Cradle Cap: Consists of dead skin cells which remain attached to your babies head. These dead skin cells block your baby’s pores and mix with body oils. Cradle Cap usually appears within the first days of your child’s life. Your child will not usually experience itching or pain with Cradle Cap. Before bedtime you can rinse your baby’s head with a simple warm mixture of Calendula and Comfrey, then let the baby’s scalp air dry, then massage organic olive oil mixed with lavender and mullein into the scalp and leave it in overnight, wash it away with mild natural soap and water each morning. The Cradle Cap should disappear within a few days. Seborrhea- is a form of Cradle Cap that has formed on other areas of the body.
Diaper Rash: Is usually caused by a diaper containing urine/stool and the material of the diaper rubbing against the child’s skin. The way to identify this type of rash is to look at the folds of the skin (which are more protected) if they are not red, you have diaper rash caused by simple irritation. Most other diaper rashes are caused by yeast or bacterial infections. The yeast rash will show up bright red, often with small red pimples on the outer edges. The bacterial rash will have fluid-filled pimples which look yellowish with some crusty areas.
Diarrhea: As your child begins to eat different combinations of foods the bowels sometime will react and your child may get diarrhea. To alleviate the discomfort associated with diarrhea, you may want to have your child eat fresh grated raw or lightly steamed carrots, mixed with equal parts applesauce (include the apple’s skin). I also like raspberry and peppermint tea blended, as this concoction helps to stop cramping, calms diarrhea and will also help lower a fever.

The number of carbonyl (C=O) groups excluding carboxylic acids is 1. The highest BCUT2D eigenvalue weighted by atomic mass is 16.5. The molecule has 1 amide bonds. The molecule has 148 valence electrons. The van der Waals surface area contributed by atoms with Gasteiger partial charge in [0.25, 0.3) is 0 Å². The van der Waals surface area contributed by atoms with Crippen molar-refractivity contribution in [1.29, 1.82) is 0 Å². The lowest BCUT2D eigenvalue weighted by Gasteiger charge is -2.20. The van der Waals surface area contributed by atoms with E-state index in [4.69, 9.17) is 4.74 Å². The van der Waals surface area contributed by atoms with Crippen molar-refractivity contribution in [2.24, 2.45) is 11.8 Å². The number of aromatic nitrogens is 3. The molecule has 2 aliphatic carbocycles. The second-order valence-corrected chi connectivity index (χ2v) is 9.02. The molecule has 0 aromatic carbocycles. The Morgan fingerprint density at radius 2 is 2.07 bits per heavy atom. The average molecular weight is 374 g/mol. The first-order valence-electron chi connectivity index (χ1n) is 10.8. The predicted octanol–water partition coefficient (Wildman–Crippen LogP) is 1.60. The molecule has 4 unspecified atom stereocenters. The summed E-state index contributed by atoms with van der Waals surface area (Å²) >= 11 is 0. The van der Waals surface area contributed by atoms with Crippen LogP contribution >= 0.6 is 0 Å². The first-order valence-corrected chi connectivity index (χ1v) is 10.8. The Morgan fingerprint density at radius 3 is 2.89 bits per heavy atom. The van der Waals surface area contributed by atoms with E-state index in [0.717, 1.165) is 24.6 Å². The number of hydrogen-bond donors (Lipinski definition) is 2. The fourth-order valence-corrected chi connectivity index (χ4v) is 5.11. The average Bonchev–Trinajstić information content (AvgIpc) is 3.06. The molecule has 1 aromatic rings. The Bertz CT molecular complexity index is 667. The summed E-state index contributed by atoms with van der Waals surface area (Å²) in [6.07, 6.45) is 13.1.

Earache: If your child experiences regular earaches or earaches which last more than 12 hours be sure to contact your physician. Usually, earaches accompany colds and coughs. If you are a smoker stop! Smoke from cigarettes plays a major role in many children’s earaches. Before giving your child herbs or medications, try sitting him/her up and placing a cool washcloth on the ear that is troubling them. If your child is old enough to chew gum give him/her a piece of herbal chewing gum, as this can sometimes lower the pain. As long as your child’s eardrum is not punctured you may want to warm some olive oil and add a few drops of grapefruit seed extract along with a drop of garlic and tea tree oil. Place a piece of warm cotton in the ear and lay a warm, slightly damp cloth over the ear and begin a vaporizer that has eucalyptus oil in it. You may repeat putting on warm clothes until your child’s ear stops hurting. Should your child’s earache not subside, you should contact your physician.
Teething: Children seeking comfort from the pain of teething can use lemon balm as a tea or can chew on a washcloth soaked in the tea.
Always contact your physician if you have a question about your Childs health. Do not give your child any type of medicine or herb without consulting the Childs physician. The information contained in this article is for educational and entertainment purposes, and is not intended to diagnose, or treat any sickness, or disease.